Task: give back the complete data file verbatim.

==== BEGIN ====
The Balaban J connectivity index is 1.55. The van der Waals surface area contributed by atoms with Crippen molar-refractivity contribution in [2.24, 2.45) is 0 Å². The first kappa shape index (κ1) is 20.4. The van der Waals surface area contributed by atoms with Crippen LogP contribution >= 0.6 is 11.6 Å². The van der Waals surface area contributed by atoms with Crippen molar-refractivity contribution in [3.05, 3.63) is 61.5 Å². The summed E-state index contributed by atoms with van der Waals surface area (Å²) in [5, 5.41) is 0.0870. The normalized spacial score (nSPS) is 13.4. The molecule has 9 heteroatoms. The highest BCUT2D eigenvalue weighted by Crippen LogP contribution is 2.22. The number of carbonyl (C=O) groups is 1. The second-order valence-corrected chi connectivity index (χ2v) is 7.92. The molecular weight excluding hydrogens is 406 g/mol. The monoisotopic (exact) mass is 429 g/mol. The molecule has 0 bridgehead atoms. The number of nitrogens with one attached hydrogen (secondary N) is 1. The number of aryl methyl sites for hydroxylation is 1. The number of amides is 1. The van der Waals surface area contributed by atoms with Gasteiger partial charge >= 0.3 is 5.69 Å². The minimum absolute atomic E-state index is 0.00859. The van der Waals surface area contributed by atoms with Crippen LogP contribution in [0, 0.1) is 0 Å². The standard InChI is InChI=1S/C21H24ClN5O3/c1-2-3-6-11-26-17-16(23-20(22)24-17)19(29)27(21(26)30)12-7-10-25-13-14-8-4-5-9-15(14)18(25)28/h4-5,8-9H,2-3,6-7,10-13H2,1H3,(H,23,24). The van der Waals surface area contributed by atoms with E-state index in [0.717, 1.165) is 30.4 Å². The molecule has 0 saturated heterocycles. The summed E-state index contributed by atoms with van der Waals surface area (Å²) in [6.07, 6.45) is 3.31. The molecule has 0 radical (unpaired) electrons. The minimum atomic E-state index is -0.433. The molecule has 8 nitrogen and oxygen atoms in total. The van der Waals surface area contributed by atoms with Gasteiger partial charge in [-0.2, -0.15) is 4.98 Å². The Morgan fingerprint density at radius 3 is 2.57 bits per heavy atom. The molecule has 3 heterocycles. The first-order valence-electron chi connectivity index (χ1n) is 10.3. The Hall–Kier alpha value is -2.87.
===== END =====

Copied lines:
The Balaban J connectivity index is 1.55. The van der Waals surface area contributed by atoms with Crippen molar-refractivity contribution in [2.24, 2.45) is 0 Å². The first kappa shape index (κ1) is 20.4. The van der Waals surface area contributed by atoms with Crippen LogP contribution >= 0.6 is 11.6 Å². The van der Waals surface area contributed by atoms with Crippen molar-refractivity contribution in [3.05, 3.63) is 61.5 Å². The summed E-state index contributed by atoms with van der Waals surface area (Å²) in [5, 5.41) is 0.0870. The normalized spacial score (nSPS) is 13.4. The molecule has 9 heteroatoms. The highest BCUT2D eigenvalue weighted by Crippen LogP contribution is 2.22. The number of carbonyl (C=O) groups is 1. The second-order valence-corrected chi connectivity index (χ2v) is 7.92. The molecular weight excluding hydrogens is 406 g/mol. The monoisotopic (exact) mass is 429 g/mol. The molecule has 0 bridgehead atoms. The number of nitrogens with one attached hydrogen (secondary N) is 1. The number of aryl methyl sites for hydroxylation is 1. The number of amides is 1. The van der Waals surface area contributed by atoms with Gasteiger partial charge >= 0.3 is 5.69 Å². The minimum absolute atomic E-state index is 0.00859. The van der Waals surface area contributed by atoms with Crippen LogP contribution in [0, 0.1) is 0 Å². The standard InChI is InChI=1S/C21H24ClN5O3/c1-2-3-6-11-26-17-16(23-20(22)24-17)19(29)27(21(26)30)12-7-10-25-13-14-8-4-5-9-15(14)18(25)28/h4-5,8-9H,2-3,6-7,10-13H2,1H3,(H,23,24). The van der Waals surface area contributed by atoms with E-state index in [0.717, 1.165) is 30.4 Å². The molecule has 0 saturated heterocycles. The summed E-state index contributed by atoms with van der Waals surface area (Å²) in [6.07, 6.45) is 3.31. The molecule has 0 radical (unpaired) electrons. The minimum atomic E-state index is -0.433. The molecule has 8 nitrogen and oxygen atoms in total. The van der Waals surface area contributed by atoms with Gasteiger partial charge in [-0.2, -0.15) is 4.98 Å². The Morgan fingerprint density at radius 3 is 2.57 bits per heavy atom. The molecule has 3 heterocycles. The first-order valence-electron chi connectivity index (χ1n) is 10.3. The Hall–Kier alpha value is -2.87.